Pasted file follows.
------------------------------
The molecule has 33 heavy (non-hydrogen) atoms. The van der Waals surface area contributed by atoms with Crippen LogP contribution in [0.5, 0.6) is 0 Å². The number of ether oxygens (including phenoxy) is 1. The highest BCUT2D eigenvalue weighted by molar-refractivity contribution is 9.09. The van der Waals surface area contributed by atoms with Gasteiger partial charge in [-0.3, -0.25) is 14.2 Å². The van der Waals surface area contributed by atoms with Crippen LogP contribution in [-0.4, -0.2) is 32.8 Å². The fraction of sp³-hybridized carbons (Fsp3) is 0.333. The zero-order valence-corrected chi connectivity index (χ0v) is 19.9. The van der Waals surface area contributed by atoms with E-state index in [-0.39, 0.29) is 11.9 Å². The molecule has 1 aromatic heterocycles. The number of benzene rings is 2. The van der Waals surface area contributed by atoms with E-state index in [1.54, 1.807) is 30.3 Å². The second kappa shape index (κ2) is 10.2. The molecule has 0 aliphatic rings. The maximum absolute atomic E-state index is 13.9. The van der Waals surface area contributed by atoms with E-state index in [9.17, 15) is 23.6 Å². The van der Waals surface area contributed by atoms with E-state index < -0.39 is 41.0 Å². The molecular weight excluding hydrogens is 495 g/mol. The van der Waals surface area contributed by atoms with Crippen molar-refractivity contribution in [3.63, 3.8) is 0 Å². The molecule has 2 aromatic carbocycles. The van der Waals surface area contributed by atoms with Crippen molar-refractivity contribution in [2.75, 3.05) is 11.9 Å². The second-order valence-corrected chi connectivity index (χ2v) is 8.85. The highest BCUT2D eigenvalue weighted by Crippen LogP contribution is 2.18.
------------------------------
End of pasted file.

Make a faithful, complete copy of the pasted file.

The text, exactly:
The molecule has 33 heavy (non-hydrogen) atoms. The van der Waals surface area contributed by atoms with Crippen LogP contribution in [0.5, 0.6) is 0 Å². The number of ether oxygens (including phenoxy) is 1. The highest BCUT2D eigenvalue weighted by molar-refractivity contribution is 9.09. The van der Waals surface area contributed by atoms with Gasteiger partial charge in [-0.3, -0.25) is 14.2 Å². The van der Waals surface area contributed by atoms with Crippen LogP contribution in [-0.4, -0.2) is 32.8 Å². The fraction of sp³-hybridized carbons (Fsp3) is 0.333. The zero-order valence-corrected chi connectivity index (χ0v) is 19.9. The van der Waals surface area contributed by atoms with E-state index in [-0.39, 0.29) is 11.9 Å². The molecule has 1 aromatic heterocycles. The number of benzene rings is 2. The van der Waals surface area contributed by atoms with E-state index in [1.54, 1.807) is 30.3 Å². The second kappa shape index (κ2) is 10.2. The molecule has 0 aliphatic rings. The maximum absolute atomic E-state index is 13.9. The van der Waals surface area contributed by atoms with E-state index in [9.17, 15) is 23.6 Å². The van der Waals surface area contributed by atoms with E-state index < -0.39 is 41.0 Å². The molecular weight excluding hydrogens is 495 g/mol. The van der Waals surface area contributed by atoms with Crippen molar-refractivity contribution in [3.63, 3.8) is 0 Å². The molecule has 2 aromatic carbocycles. The van der Waals surface area contributed by atoms with Crippen molar-refractivity contribution in [2.75, 3.05) is 11.9 Å². The second-order valence-corrected chi connectivity index (χ2v) is 8.85. The highest BCUT2D eigenvalue weighted by Crippen LogP contribution is 2.18.